“A man must be something of a moralist if he is to preach, even if he is to preach immorality,” wrote G.K. Chesterton.
The words evoke Rick Santorum-nemesis Dan Savage. The popular sex-advice columnist’s campaign to transform the former Pennsylvania senator’s last name into a reference to the mess left after a particular sex act popular among gay men requires a degree of spite generally found only among those whose self-righteousness can rationalize any wrong.
The worst bullies are those who imagine they’re always being bullied. That’s professional homosexual Dan Savage.
On an intellectual level at least, Savage understands that what he associates Santorum’s name with is gross. Herbert Marcuse, a preachy libertine of an earlier generation, advanced a conflicting philosophy regarding obscenity. “The verbalization of the genital and anal sphere, which has become a ritual in left-radical speech (the ‘obligatory’ use of ‘f—,’ ‘s—’) is a debasement of sexuality,” Marcuse cautioned leftists in 1972. “If a radical says ‘F— Nixon,’ he associates the word for highest genital gratification with the highest representative of the oppressive Establishment, and ‘s—’ for the products of the Enemy takes over the bourgeois rejection of anal eroticism.” Forty years later, leftists still have their minds in the toilet.
Savage is that unique scribbler known more for bodily fluids than words.
If you’re not a reader of any of the free urban papers that carry Savage’s column, you may be familiar with him from Campaign 2000, when he boasted of spreading germs to a Christian conservative presidential candidate. “I go around the room licking doorknobs,” he wrote of his quest to infect Gary Bauer with the flu. “If for some reason I don’t manage to get a pen from my mouth to Gary’s hands at the conference, I want to seed his [Iowa] office with germs, get as many of his people sick as I can, and hopefully one of them will infect the candidate. I lick office doorknobs, bathroom doorknobs. When that’s done, I start on the staplers, phones, and computer keyboards. Then I stand in the kitchen and lick the rims of all the clean coffee cups drying in the rack.”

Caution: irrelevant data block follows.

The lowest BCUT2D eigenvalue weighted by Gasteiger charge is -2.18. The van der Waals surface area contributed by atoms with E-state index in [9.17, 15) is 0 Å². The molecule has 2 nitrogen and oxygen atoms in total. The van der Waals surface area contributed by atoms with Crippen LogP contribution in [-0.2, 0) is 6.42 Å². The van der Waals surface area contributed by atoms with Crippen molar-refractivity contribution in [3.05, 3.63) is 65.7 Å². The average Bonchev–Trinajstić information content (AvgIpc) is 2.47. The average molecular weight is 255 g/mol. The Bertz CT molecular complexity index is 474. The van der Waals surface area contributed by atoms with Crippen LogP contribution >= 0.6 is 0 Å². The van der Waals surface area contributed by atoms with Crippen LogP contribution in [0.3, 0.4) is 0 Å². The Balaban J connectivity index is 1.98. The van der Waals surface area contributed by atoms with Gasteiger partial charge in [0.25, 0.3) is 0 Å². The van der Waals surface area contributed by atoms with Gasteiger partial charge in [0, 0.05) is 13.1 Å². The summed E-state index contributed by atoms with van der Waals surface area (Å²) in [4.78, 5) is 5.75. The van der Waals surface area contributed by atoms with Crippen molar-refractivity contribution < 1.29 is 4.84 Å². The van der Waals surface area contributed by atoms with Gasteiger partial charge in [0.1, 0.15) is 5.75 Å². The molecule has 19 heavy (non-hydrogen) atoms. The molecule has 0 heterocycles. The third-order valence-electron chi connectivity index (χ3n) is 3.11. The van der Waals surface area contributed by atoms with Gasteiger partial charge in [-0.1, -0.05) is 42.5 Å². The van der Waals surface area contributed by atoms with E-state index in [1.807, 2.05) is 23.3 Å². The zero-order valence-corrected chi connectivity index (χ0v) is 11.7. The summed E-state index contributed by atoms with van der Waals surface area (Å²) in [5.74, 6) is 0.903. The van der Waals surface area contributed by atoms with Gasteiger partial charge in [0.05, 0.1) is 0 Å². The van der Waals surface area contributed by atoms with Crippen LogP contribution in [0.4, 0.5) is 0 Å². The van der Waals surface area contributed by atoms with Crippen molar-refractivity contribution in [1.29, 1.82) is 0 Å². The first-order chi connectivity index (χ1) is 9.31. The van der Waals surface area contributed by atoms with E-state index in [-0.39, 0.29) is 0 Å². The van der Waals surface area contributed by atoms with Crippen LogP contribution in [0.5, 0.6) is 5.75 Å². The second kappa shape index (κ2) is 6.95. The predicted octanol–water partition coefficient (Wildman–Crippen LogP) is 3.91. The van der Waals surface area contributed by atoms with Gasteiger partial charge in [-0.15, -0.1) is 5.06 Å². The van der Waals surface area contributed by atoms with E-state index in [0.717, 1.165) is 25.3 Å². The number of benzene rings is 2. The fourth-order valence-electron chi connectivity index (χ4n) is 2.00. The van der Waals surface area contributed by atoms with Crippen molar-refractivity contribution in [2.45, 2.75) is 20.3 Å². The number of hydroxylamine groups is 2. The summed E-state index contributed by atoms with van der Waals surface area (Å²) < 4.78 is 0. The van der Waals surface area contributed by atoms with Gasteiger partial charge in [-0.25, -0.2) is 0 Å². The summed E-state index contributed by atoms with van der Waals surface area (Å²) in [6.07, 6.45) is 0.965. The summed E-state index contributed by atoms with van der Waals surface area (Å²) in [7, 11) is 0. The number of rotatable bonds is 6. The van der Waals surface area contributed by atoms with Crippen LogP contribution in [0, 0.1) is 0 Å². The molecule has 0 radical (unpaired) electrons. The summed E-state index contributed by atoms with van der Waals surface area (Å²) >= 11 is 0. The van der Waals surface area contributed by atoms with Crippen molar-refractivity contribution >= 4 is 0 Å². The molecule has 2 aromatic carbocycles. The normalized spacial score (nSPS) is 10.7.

Savage’s flu wasn’t his true illness.
Naturally Savage’s germy exploits sparked Bill Maher and Keith Olbermann to come calling. The New York Times Magazine even commissioned a puff-profile of him this summer extolling his ideas on “monogamish” marriages. Notorious is the new famous.
When we regard political dissenters as beneath contempt, we soon find our conduct sinking beneath contempt. Savage sees opponents to be ridiculed or infected but not debated. A rebuttal of spittle mixed with words is bad enough. But when your argument relies on saliva alone, you may not have an argument—just a guttural emotion. Don’t get between a man and his orgasm, or your name may become mud, too.
There is something presumptuous about writing an advice column in the same way that there is in becoming a politician. Both professions attract know-it-alls and busy-bodies seeking to order strangers’ lives even as their own lives may be anarchic. It’s Santorum’s sanctimony that the sanctimonious Savage detests. If he couldn’t recognize attaching a sexual practice he is ostensibly proud of to an enemy’s name as self-hatred, then it’s unlikely he will recognize this as self-hatred, either.
If it’s any consolation to the besieged presidential candidate, bad people have to live with themselves. But good people look to this misguided man for guidance. Bad people unsurprisingly give bad advice.
When a “young heteroflexible guy who has been a ‘sugar baby’ for a handful of wealthy older guys” asks about his new HIV+ admirer, Savage advises him to allow his diseased friend to perform a number of sex acts upon him without protection. He writes that “if the risks were any closer to nonexistent, they’d be sitting on nonexistent’s lap.” Easy for him to say.
To a man who confesses to a year of unprotected sex with his girlfriend, Savage responds: “Withdrawal is a much more effective birth-control method than most sex advisers are comfortable acknowledging.” A lesbian skittish about her partner’s “dungeon needle play” prompts this reassurance: “All the public needle-play scenes I’ve witnessed were ostentatiously sterile affairs.” Phew.
All this foolishness comes from just one column. Savage’s internet campaign to reorient search engines to display “Santorum” as an ugly word is mean-spirited. But the counsel he dishes out to his fans causes more pain.
Dan Savage makes Michael Moore look like a paragon of civility in comparison. He’s barbarous, cruel, brutish, and rude, and I announce here my online movement to make his last name synonymous with such ignominious terms. Google “Savage” and you’ll be astonished at the effectiveness of my campaign.